Owners of Chicago Bears Gin Up Fear About Access to Contraception as a Religious Freedom Issue

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Commentary Contraception

Owners of Chicago Bears Gin Up Fear About Access to Contraception as a Religious Freedom Issue

Amy Phillips Bursch

The owners of the Chicago Bears fear that requiring the football team to furnish its employees contraception tramples upon their religious freedom. And they even have a song about it.

I’ve heard people say football is our national religion, but this is ridiculous:

On Sunday, the owners of the Chicago Bears hosted a meeting at the team’s practice facility where religious leaders and politicians (bad combo) pounced all over the “Obamacare” requirement that contraception be covered by employer insurance plans.

According to the Chicago Tribune, speakers lamented the “eroding freedom to speak in the language of faith in the public square.” How denying women contraception the same women pay for through their own insurance premiums equals “freedom of speech” is anyone’s guess.

And this:

Roe has collapsed and Texas is in chaos.

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“Some speakers cited evidence of religious persecution in abortion laws, gay marriage, and efforts to characterize opponents of the contraception mandate as anti-women.”

So let me get this straight: If a woman makes the extraordinarily personal decision to end a pregnancy, everyone who disagrees with that decision is being religiously persecuted? How do my reproductive decisions affect your religious faith or freedom in the slightest?

Trick question! They don’t.

Apparently, the team’s senior director of special projects serenaded the crowd with a “religious liberty-themed rendition of ‘Bear Down, Chicago Bears,’” which sounds absolutely hideous and should qualify as “religious persecution” itself, if we’re going by the Bears’ event speakers’ standards.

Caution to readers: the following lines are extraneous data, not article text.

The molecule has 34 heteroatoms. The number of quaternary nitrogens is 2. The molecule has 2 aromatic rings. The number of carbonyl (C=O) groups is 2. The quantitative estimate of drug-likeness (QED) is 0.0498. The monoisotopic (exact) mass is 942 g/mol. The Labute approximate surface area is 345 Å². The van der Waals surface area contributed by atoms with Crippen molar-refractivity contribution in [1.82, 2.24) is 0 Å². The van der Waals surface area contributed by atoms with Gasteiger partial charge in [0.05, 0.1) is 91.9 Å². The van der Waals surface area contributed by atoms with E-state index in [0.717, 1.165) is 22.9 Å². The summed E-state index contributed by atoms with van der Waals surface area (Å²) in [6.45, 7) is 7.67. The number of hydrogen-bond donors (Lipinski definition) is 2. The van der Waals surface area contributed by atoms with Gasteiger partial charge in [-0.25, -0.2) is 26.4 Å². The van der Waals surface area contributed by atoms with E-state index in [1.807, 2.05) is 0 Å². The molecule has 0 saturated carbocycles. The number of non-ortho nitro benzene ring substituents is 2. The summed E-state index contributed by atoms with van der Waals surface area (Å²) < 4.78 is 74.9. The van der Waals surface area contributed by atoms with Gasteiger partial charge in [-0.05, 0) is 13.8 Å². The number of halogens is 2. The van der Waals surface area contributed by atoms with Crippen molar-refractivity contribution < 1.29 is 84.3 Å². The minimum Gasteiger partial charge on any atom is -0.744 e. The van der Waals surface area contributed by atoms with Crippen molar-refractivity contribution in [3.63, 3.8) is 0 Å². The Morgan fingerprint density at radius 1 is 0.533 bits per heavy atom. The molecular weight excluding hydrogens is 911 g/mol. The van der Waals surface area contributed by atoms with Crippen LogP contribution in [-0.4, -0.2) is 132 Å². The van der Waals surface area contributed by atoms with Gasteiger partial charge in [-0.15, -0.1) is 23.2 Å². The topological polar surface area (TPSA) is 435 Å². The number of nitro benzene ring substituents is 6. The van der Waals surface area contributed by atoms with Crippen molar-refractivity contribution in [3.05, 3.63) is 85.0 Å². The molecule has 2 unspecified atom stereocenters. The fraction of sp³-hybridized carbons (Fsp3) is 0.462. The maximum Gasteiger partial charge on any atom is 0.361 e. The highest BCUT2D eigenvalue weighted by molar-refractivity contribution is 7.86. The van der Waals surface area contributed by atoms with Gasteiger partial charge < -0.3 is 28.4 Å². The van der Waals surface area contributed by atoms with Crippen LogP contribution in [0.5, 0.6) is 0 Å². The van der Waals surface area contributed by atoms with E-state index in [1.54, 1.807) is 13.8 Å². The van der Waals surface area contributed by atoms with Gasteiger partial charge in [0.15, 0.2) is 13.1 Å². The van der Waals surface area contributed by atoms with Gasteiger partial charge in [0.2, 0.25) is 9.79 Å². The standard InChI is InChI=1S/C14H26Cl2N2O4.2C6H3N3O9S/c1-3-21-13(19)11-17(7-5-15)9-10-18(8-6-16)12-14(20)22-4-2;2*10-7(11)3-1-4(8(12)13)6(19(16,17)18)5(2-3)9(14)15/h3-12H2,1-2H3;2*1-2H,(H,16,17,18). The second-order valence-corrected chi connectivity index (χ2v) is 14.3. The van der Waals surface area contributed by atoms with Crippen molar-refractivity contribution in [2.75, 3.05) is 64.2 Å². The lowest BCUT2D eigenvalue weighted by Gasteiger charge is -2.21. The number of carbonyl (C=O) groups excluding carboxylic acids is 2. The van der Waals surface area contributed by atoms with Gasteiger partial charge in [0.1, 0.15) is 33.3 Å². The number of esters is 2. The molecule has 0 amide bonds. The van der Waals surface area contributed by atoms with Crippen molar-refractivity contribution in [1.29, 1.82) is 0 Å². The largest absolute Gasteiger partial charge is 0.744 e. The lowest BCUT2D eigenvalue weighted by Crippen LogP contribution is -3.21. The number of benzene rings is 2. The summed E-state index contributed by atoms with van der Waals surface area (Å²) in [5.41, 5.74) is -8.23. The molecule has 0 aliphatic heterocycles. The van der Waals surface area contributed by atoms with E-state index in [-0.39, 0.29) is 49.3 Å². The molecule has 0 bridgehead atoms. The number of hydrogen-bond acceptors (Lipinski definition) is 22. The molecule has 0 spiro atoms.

So add the owners of the Chicago Bears to the list of employers who seem to think they should decide whether or not their employees have access to birth control in all the . So far, the Bears’ owners are just complaining, not suing. Here are some employers who’ve taken the additional step of challenging the Affordable Care Act in court:

  • Craft supplies purveyor Hobby Lobby of Oklahoma City. The company’s founder, David Green says: “Hobby Lobby has always been a tool of the Lord’s work. But now our faith is being challenged by the federal government. We simply cannot abandon our religious beliefs to comply with this mandate.”
  • Korte & Luitjohan Contractors, Inc., of Highland Illinois. The firm’s owners, Cyril and Jane Korte, “acknowledge in their complaint that their company’s current group plan includes coverage for contraceptives, sterilization, and abortion. They discovered this in August and claim it ‘is an error that is contrary to what plaintiffs want based on their religious beliefs.’” Awkward!

I’ve argued that one way to end the “religious persecution” of employers being required to offer health insurance that covers—you know, health care—is to divorce health care from employers entirely.  

Single-payer health care! Suppose the employers suing the government over “Obamacare” would go for that?